Encourage High Voter Turnout to Offset Challenge
A panel discussion on voter suppression, sponsored by the Congressional Black Caucus [CBC], produced more than 90 minutes of pointed conversation, fireworks, verbal sparring – all a microcosm of the contentious nature of the issue playing out on the national stage.
The Rev. Al Sharpton and conservative commentator Crystal Wright wrangled most frequently during the town hall at the 42nd Annual Legislative Conference, each sparring, jostling to make their point, battling for verbal supremacy, dismissing the other's comments.
Beneath the lively exchanges at the Walter E. Washington Convention Center in Northwest, is the very real situation that voting rights is under siege by Republican-led state houses which have proposed or instituted onerous voting laws panelists argued are adversely affecting constituencies who will most likely vote for President Barack Obama and Democrats.
"There are 181 restrictive voter ID laws that have been introduced all over the country," said Donna Brazile, veteran political strategist, academic and vice chairman of the Democratic National Committee. "Seventeen have passed and the impact is that 218 electoral votes are at stake. My mother told me that when you change the rules in the middle of the game, that's cheating!"
Brazile and others contend that the laws that are now present or being considered in 41 states are designed to disenfranchise minorities, the elderly, the poor, students, and disabled voters who are often less likely to have the types of IDs the GOP is demanding. At the same time, supporters insist the laws are necessary to maintain the integrity of the election process and prevent fraud.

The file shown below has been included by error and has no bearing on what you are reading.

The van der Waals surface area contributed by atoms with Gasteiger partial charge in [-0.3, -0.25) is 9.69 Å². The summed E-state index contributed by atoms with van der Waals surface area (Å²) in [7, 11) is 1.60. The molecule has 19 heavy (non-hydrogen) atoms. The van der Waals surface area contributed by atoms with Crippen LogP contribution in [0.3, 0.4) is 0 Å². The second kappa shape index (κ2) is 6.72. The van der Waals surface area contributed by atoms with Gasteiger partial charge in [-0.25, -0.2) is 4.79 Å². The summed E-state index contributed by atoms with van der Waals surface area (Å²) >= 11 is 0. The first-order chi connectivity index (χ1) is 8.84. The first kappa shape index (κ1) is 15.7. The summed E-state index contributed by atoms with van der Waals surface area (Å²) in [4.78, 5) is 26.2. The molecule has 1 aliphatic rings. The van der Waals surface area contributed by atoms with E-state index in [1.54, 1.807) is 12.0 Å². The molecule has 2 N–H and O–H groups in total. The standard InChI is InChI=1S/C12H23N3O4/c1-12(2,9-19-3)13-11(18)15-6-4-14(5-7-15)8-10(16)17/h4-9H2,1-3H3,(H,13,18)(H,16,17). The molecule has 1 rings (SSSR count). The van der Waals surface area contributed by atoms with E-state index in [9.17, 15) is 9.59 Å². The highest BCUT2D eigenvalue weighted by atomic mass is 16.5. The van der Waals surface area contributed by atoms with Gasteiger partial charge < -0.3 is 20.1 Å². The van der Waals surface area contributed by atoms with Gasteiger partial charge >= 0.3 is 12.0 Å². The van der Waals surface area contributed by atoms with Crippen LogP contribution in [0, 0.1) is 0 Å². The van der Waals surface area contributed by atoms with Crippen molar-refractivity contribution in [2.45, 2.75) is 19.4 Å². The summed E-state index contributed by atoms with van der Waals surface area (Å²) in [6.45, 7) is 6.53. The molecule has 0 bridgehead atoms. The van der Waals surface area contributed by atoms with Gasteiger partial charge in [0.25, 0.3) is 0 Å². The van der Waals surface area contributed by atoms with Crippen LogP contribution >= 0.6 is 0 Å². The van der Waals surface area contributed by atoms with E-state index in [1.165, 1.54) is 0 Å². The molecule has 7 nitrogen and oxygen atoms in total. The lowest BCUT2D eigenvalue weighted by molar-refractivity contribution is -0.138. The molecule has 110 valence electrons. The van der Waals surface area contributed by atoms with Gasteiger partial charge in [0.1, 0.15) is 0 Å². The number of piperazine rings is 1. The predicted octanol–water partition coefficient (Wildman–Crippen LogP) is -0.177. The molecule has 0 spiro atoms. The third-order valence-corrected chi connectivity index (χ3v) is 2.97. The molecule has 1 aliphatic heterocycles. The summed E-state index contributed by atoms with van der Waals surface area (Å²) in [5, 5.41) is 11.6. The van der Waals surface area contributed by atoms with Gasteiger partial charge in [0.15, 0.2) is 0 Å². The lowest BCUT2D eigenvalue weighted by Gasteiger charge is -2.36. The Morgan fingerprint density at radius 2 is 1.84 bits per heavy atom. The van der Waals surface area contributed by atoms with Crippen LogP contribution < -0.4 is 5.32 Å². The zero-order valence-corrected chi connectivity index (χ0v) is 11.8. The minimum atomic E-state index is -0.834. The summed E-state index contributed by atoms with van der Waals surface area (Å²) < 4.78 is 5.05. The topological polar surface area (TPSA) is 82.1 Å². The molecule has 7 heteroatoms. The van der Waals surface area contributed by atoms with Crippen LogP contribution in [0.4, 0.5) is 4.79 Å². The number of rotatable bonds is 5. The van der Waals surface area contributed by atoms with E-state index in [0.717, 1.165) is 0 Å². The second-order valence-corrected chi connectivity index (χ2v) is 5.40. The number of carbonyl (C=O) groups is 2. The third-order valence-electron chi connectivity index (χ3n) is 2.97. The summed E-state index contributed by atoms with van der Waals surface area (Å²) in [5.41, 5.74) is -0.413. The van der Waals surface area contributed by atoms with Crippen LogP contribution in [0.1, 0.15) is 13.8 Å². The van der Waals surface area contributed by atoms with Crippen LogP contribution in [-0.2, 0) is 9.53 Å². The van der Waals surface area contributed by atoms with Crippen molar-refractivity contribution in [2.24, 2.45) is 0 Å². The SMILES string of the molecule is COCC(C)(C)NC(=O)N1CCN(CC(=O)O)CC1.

Starting last year, panelists said, Republicans have been focused on turning the Nov. 6 election in their favor. In Texas, for example, prospective voters can register to vote with a gun or a hunting license but a student ID has been deemed insufficient by election officials.
Around the country, several panelists said, the GOP has done away with early and weekend voting; mandated that voters secure new IDs before they are allowed to vote; purged voter rolls in states like Florida, with most of those removed attached to the Democratic party; and Brazile said Republicans are intent on making it as difficult as possible for those seeking to exercise their right to vote, but she said regardless of the obstacles people face, they must not be deterred.
"This fall, we'll see barriers we have not seen since 1965," she told a standing-room-only audience of more than 2,000 participants. "Martin Luther King, Jr., gave us the ballot but we're going to have a hard time getting the ballot to people seeking to vote."
Moderator Marc Lamont Hill, Ph.D., echoed the sentiment of most of the panelists during opening comments.
"This is a 21st century form of racial discrimination," he intoned. "This is not anything to be objective about. This is a clear case of discrimination. Republicans don't want to win by genius, they want to win ... by the marginalization of poor, brown, black people. Obama galvanized a whole new generation of people. Now they [Republicans] have convinced us that for the sake of voter fraud, they have to restrict us."
"You have a greater chance of being struck by lightning in front of the house you won on Publishers Clearing House. We can lose an election, but we can never lose our vote."